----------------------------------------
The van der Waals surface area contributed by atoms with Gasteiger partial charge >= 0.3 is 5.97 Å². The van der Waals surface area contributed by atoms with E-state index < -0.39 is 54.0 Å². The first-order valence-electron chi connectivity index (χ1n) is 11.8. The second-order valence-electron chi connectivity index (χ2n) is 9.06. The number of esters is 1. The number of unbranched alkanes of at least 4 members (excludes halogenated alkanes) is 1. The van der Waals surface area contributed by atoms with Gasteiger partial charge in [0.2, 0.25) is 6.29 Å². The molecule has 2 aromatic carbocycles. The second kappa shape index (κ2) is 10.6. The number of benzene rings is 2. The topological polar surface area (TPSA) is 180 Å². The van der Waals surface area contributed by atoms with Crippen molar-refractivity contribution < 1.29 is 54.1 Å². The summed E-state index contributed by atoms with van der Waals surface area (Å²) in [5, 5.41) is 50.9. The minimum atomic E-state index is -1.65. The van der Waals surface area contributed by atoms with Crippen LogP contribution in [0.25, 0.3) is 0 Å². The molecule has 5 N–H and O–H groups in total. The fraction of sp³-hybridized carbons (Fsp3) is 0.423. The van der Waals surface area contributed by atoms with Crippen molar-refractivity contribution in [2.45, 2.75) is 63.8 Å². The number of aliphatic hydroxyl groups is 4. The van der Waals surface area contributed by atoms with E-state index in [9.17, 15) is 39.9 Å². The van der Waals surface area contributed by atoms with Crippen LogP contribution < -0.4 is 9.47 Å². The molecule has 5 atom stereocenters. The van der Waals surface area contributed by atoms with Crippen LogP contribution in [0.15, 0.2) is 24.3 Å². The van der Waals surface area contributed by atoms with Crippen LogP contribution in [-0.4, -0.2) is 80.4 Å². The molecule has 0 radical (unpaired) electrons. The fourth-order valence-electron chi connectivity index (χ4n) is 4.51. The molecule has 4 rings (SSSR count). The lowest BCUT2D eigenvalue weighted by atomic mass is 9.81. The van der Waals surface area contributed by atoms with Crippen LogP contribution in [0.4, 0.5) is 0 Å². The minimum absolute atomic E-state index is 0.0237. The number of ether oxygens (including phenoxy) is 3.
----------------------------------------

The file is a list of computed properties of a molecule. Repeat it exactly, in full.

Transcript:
The van der Waals surface area contributed by atoms with Gasteiger partial charge >= 0.3 is 5.97 Å². The van der Waals surface area contributed by atoms with E-state index < -0.39 is 54.0 Å². The first-order valence-electron chi connectivity index (χ1n) is 11.8. The second-order valence-electron chi connectivity index (χ2n) is 9.06. The number of esters is 1. The number of unbranched alkanes of at least 4 members (excludes halogenated alkanes) is 1. The van der Waals surface area contributed by atoms with Gasteiger partial charge in [0.2, 0.25) is 6.29 Å². The molecule has 2 aromatic carbocycles. The second kappa shape index (κ2) is 10.6. The number of benzene rings is 2. The topological polar surface area (TPSA) is 180 Å². The van der Waals surface area contributed by atoms with Crippen molar-refractivity contribution < 1.29 is 54.1 Å². The summed E-state index contributed by atoms with van der Waals surface area (Å²) in [5, 5.41) is 50.9. The minimum atomic E-state index is -1.65. The van der Waals surface area contributed by atoms with Crippen LogP contribution in [0.25, 0.3) is 0 Å². The molecule has 5 N–H and O–H groups in total. The fraction of sp³-hybridized carbons (Fsp3) is 0.423. The van der Waals surface area contributed by atoms with Crippen molar-refractivity contribution in [2.45, 2.75) is 63.8 Å². The number of aliphatic hydroxyl groups is 4. The van der Waals surface area contributed by atoms with E-state index in [9.17, 15) is 39.9 Å². The van der Waals surface area contributed by atoms with Crippen LogP contribution < -0.4 is 9.47 Å². The molecule has 5 atom stereocenters. The van der Waals surface area contributed by atoms with Crippen LogP contribution in [0.15, 0.2) is 24.3 Å². The van der Waals surface area contributed by atoms with Crippen LogP contribution in [-0.4, -0.2) is 80.4 Å². The molecule has 0 radical (unpaired) electrons. The fourth-order valence-electron chi connectivity index (χ4n) is 4.51. The molecule has 4 rings (SSSR count). The lowest BCUT2D eigenvalue weighted by atomic mass is 9.81. The van der Waals surface area contributed by atoms with Crippen LogP contribution in [0.4, 0.5) is 0 Å². The minimum absolute atomic E-state index is 0.0237. The number of ether oxygens (including phenoxy) is 3.